I responded (see here) to an article in TIME about the Duggars’ decision to welcome another child into their home. The TIME journalist couldn’t fathom how the Duggars could desire a 20th child, and my response tried to explain why. Ultimately, the Duggars have Love in the House, and a house of love often desires another child. I got the following response from someone:
If [parents of large families] really loved their children, they might trying polling their whole brood to see how many of them would appreciate another rival for Mom and Dad attention, time and affection. Love can do a lot of things, but it can’t add more hours to the day, or overcome the maddening distractions of living in a round-the-clock nursery, when all you want is some quality alone time with your poor exhausted parents.
There are a lot of problems with this person’s idea of large families. It’s pretty much this: “Large families must be miserable, and the children don’t get as much attention from their exhausted parents as in small families.” Not surprising, really, that this perspective may be common. We live in a “family planning” world where 1 or 2 children (that’s it!) is considered the perfect family. Love has little to do with it. More children, the idea goes, would be a burden to everyone in the house.
But there is a magic about large families that this criticism fails to see. Large families, as opposed to small ones, find it more difficult to ignore LOVE. In a small family, love may go unnoticed, as the few people in the large home can hide their hard hearts away from the rest of the family in their own rooms. In a large family, there is little way to let those many unloving attributes (bitterness, selfishness, spite, etc.) go unnoticed. A house where everyone loves each other seems to be the unavoidable choice around our home. We cannot hide in seclusion, we need to learn to love everyday. We see this magic come alive in most large families we know.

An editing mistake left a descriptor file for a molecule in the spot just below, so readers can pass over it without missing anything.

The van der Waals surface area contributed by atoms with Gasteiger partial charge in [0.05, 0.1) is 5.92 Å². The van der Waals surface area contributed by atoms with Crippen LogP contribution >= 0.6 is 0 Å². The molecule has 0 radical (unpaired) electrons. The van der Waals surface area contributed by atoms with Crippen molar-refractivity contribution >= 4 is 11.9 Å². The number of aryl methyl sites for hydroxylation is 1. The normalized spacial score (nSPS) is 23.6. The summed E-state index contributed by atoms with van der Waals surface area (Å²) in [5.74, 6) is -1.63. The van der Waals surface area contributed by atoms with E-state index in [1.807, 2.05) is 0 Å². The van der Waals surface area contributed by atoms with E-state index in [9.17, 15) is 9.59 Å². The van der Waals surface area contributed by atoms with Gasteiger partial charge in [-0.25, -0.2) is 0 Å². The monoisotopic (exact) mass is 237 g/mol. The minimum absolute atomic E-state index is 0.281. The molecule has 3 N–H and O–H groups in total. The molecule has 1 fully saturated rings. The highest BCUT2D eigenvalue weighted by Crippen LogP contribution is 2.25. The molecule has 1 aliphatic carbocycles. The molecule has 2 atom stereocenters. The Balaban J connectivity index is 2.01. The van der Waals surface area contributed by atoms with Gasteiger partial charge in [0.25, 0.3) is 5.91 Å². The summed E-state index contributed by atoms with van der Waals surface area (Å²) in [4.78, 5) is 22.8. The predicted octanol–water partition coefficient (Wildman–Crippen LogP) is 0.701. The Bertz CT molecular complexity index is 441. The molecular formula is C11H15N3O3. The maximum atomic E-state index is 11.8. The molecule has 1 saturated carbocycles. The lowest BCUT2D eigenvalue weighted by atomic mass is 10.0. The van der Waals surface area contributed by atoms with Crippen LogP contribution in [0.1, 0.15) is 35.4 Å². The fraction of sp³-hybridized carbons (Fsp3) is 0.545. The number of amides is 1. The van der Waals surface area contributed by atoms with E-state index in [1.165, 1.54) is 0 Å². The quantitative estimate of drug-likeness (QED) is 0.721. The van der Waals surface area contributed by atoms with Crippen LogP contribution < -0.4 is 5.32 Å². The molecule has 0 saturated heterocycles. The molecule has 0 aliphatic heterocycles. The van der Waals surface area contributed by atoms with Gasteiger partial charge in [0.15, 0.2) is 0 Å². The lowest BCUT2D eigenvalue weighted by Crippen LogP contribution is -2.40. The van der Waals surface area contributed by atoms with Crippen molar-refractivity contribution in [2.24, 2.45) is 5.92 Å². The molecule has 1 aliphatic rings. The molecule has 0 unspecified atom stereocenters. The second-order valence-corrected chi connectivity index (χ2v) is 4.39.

There is another point in this person’s imagined idea of what it’s like to live in a large family: parental centrality. It is naive to think that the center of the home is the parents. Funny thing, though, is that we all (including Wendy and me!) start out thinking the center of the home is the parents. When we started our family 20 years ago, we imagined our sweet children gathering at our feet to honor and love us who gave them life, all the way through adulthood. Oh my, how naive we were. See, as children grow and move into lives of their own, we either cling to or release this fantasy. Those parents that cling become frustrated, and those that let God bless their children become love-filled, joyful, proud parents.
Our walk with Jesus has had a magical way of steering things back to the most most important commandment of LOVE. Our home of 16 is awesome, and Wendy and I want nothing more than to encourage you down a similar road. Our kids don’t exhaust Wendy and me, we don’t exhaust them, and they don’t exhaust each other. We love one another. And love is a compounding reality. The more lives involved, the more love grows, and the magic of a large family carries on.